Insurers are Rebelling Against the FDA’s Most Controversial 2016 Drug Approval

December 14, 2016, 11:33 PM UTC
Sarepta Therapeutics New Global Headquarters
CAMBRIDGE, MA - JUNE 2:Jack Willis, center, Nolan Willis, right, and Max LeClaire,bottom, are all afflicted with Duchenne muscular dystrophy. They attended the opening for Sarepta Therapeutics new global headquarters in Cambridge on Monday morning, June 2, 2014. After a period of uncertainty, the company is now on a path toward getting its drugs approved and on the market. The ceremony was attended by young boys afflicted with Duchene muscular dystrophy as well as politicians and advocates. (Photo by Dina Rudick/The Boston Globe via Getty Images)
Photograph by Boston Globe—via Getty Images

Sarepta Therapeutics (SRPT) won one of the most controversial drug approvals in recent memory for its rare disease therapy Exondys 51, meant to treat a serious muscle-wasting disorder. But that decision has pitted patient advocates, regulatory officials, and the organizations charged with paying for such treatments against each other—and the conflict seems like it’s going to persist, according to a new survey.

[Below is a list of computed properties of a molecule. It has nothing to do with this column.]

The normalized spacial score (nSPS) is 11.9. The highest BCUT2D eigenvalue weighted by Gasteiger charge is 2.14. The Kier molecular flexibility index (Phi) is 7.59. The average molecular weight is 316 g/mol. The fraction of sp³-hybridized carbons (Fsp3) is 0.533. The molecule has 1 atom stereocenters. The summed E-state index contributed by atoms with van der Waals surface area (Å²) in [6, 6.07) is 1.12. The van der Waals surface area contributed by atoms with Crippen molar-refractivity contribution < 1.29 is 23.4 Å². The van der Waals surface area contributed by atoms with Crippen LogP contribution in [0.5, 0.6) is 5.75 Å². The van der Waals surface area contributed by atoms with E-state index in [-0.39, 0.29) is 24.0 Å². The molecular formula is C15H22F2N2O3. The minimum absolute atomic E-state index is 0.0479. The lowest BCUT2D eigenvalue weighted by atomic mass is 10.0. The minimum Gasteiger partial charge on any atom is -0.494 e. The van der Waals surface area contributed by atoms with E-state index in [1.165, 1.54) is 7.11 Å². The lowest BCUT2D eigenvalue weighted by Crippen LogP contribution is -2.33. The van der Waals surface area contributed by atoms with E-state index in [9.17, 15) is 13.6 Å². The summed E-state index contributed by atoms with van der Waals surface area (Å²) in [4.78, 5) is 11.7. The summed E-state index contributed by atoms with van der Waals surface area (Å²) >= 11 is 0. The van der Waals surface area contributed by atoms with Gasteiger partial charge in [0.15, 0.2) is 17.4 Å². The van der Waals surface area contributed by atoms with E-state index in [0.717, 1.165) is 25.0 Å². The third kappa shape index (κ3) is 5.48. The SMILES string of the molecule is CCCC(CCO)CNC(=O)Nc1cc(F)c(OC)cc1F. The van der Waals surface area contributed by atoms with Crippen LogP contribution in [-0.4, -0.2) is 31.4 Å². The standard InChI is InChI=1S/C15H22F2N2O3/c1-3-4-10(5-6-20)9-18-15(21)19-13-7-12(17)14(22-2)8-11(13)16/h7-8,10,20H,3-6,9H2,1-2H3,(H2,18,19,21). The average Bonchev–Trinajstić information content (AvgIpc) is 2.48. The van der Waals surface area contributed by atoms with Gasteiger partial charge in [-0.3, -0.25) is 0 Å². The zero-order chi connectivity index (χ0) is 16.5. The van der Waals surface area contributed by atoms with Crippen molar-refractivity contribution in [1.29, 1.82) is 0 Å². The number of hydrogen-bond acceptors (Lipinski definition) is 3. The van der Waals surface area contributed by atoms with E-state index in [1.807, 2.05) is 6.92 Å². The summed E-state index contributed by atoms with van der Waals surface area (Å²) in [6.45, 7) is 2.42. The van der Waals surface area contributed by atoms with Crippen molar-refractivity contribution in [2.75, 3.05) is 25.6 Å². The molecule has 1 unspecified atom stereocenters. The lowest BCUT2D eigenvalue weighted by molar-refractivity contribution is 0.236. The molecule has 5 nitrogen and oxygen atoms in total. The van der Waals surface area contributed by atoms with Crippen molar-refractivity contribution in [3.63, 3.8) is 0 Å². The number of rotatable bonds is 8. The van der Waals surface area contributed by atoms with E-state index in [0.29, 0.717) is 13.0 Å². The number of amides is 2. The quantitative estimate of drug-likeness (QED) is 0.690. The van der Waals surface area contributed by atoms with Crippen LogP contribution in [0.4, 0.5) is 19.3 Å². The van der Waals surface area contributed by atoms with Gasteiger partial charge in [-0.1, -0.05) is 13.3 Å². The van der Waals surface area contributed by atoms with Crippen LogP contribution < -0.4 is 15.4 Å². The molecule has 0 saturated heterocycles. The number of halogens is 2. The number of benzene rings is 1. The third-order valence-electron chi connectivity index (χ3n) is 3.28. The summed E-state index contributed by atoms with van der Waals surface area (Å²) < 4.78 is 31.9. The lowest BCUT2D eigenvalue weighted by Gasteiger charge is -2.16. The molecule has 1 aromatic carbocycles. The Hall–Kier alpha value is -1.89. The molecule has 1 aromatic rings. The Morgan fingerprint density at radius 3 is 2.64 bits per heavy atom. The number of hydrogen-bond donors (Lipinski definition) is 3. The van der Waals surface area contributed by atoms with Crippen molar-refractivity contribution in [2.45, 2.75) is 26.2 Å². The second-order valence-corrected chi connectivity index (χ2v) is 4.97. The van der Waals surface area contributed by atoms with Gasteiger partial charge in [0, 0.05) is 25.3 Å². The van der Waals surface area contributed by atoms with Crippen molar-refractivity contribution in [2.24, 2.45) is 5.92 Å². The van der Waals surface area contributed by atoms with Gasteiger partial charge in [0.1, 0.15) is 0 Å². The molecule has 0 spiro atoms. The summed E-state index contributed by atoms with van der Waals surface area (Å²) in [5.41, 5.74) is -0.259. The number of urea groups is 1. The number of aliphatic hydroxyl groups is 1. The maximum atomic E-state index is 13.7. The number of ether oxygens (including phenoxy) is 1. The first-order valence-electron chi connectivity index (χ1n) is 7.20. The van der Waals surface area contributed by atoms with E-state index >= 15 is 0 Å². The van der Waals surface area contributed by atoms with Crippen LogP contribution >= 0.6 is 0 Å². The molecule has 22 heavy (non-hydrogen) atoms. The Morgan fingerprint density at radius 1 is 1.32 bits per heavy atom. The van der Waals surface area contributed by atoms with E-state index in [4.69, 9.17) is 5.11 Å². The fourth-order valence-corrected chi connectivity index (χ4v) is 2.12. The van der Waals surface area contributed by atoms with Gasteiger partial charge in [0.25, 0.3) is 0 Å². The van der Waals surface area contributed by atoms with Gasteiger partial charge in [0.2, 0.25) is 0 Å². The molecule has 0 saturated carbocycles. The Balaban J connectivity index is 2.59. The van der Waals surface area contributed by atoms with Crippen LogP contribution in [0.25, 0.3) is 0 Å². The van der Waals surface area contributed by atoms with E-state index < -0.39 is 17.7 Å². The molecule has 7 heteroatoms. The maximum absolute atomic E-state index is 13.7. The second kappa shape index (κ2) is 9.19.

Sarepta’s drug hasn’t really demonstrated impressive effectiveness, as we’ve previously reported. But, before Exondys 51’s approval, there weren’t any cleared therapies for Duchenne at all. And a concerted effort to get even a nominal treatment past the regulatory finish line ultimately succeeded in convincing FDA bigwigs.

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But the drug’s marketing approval came with some unique caveats, essentially admitting that the medicine still needs to prove its efficacy. And that’s been anathema to major insurers like Anthem (ANTM), which still aren’t convinced that the pricey therapy is worth the risk.

In fact, a new note from Jeffries analyst Gena Wang finds that a whole lot of other benefits managers and insurers aren’t interested in being guinea pigs for an unproven drug. “Based on available data, 3/5 national and 8/15 regional managed care organizations (MCOs) have denied/restricted coverage for Exondys 51, in line with our expectation of pushback from private payers,” she wrote.

“Our analysis suggests likely slow uptake of Exondys 51 due to additional time required for genetic tests, uncertainty of clinical benefits, and exhaustive payer oversight; decisions to continue would likely depend on close monitoring of clinical benefits, safety and patient interest,” Wang continued.

Rare disease advocates tend to counter that even marginally effective treatments should be made available to patients who have unmet needs.

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